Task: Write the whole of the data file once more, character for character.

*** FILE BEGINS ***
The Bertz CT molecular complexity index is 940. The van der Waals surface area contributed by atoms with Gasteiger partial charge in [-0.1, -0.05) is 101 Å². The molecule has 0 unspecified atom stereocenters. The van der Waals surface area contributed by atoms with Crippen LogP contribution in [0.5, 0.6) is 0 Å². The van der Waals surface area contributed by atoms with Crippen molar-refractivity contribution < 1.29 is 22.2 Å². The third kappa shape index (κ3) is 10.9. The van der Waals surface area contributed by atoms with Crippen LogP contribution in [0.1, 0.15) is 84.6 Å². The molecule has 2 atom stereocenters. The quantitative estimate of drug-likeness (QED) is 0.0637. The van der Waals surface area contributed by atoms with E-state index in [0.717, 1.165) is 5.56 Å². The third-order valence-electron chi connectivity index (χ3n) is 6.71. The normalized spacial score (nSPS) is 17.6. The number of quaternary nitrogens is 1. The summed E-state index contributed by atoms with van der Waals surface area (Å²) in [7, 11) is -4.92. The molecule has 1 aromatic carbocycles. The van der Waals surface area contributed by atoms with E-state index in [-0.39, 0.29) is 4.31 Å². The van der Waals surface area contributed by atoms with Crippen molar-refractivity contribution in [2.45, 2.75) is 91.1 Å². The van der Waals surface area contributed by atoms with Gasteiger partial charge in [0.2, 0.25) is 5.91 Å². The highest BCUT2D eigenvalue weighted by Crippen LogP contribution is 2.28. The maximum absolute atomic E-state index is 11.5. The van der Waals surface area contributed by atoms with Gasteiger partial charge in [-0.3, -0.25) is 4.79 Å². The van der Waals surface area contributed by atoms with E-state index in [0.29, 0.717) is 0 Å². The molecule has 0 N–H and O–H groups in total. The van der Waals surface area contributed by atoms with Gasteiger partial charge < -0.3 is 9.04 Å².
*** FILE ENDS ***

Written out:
The Bertz CT molecular complexity index is 940. The van der Waals surface area contributed by atoms with Gasteiger partial charge in [-0.1, -0.05) is 101 Å². The molecule has 0 unspecified atom stereocenters. The van der Waals surface area contributed by atoms with Crippen LogP contribution in [0.5, 0.6) is 0 Å². The van der Waals surface area contributed by atoms with Crippen molar-refractivity contribution < 1.29 is 22.2 Å². The third kappa shape index (κ3) is 10.9. The van der Waals surface area contributed by atoms with Crippen LogP contribution in [0.1, 0.15) is 84.6 Å². The molecule has 2 atom stereocenters. The quantitative estimate of drug-likeness (QED) is 0.0637. The van der Waals surface area contributed by atoms with E-state index in [0.717, 1.165) is 5.56 Å². The third-order valence-electron chi connectivity index (χ3n) is 6.71. The normalized spacial score (nSPS) is 17.6. The number of quaternary nitrogens is 1. The summed E-state index contributed by atoms with van der Waals surface area (Å²) in [7, 11) is -4.92. The molecule has 1 aromatic carbocycles. The van der Waals surface area contributed by atoms with E-state index in [-0.39, 0.29) is 4.31 Å². The van der Waals surface area contributed by atoms with Crippen molar-refractivity contribution in [2.45, 2.75) is 91.1 Å². The van der Waals surface area contributed by atoms with Gasteiger partial charge in [0.2, 0.25) is 5.91 Å². The highest BCUT2D eigenvalue weighted by Crippen LogP contribution is 2.28. The maximum absolute atomic E-state index is 11.5. The van der Waals surface area contributed by atoms with Gasteiger partial charge in [-0.3, -0.25) is 4.79 Å². The van der Waals surface area contributed by atoms with E-state index in [0.29, 0.717) is 0 Å². The molecule has 0 N–H and O–H groups in total. The van der Waals surface area contributed by atoms with Gasteiger partial charge < -0.3 is 9.04 Å².